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High court finds worker’s narcotic pain medication no longer compensable

pain medication

The Delaware Supreme Court on Thursday upheld a determination that an injured worker’s prescribed narcotic pain medications were no longer compensable. 

Zelda Sheppard was working for Allen Family Foods in 2011 when she slipped and fell. She received total disability benefits and was prescribed opiate and non-opiate medications, according to Sheppard v. Allen Family Foods

In August 2012, Ms. Sheppard filed a petition for additional benefits, alleging that she had suffered a permanent impairment. The Industrial Accident Board determined she was entitled to permanent benefits for a 10% impairment to the cervical spine and a 7% impairment to the right upper extremity. 

In 2016, Allen requested utilization review of the treatment/service for medications prescribed to Ms. Sheppard. After two unsuccessful attempts at contacting her doctor, the utilization reviewer determined that certain opioid medications prescribed were not compliant with the state’s medical guidelines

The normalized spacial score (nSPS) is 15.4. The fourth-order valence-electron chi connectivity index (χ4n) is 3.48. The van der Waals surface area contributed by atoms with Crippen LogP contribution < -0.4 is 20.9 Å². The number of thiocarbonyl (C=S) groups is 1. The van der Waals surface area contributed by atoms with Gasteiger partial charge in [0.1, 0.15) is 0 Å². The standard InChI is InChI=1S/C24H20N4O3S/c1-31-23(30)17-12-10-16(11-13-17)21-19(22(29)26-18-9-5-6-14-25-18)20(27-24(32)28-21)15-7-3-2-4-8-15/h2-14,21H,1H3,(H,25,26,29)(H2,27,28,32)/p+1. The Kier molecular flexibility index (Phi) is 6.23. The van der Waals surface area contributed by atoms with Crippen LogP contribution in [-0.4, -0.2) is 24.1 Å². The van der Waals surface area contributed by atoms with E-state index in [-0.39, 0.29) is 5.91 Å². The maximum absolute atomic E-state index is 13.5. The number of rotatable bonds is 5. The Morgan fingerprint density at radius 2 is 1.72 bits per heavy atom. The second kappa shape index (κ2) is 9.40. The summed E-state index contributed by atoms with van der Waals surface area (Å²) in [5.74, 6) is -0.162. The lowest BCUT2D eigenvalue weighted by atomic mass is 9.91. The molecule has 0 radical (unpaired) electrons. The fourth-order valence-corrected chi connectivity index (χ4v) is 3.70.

The IAB affirmed the decision of the utilization reviewer. 

In December 2019, Allen filed a petition to terminate the compensability of Ms. Sheppard's narcotic medications and injection treatment. 

The petition was supported by a doctor’s opinion recommending complete detoxification from any abusable medications, including opiates, benzodiazepines, muscle relaxers and marijuana. He recommended reducing Ms. Sheppard's medications over the course of three months and continuing treatment with “non-opioid medication management and occasional rounds of physical therapy.” 

The IAB found the doctor’s opinion persuasive and agreed with his conclusion that Ms. Sheppard should be weaned off the narcotics. 

Ms. Sheppard appealed to the Superior Court, which affirmed the IAB’s decision stating that substantial evidence supported the decision. 

In affirming, the state’s highest court found that Allen had a good faith basis for its challenge to Ms. Sheppard’s ongoing treatment, given the opinion of a doctor, the AIB’s finding as to Ms. Sheppard’s lack of credibility, and the evidence that she had lied to her doctors about her use of marijuana. 

WorkCompCentral is a sister publication of Business Insurance. More stories here.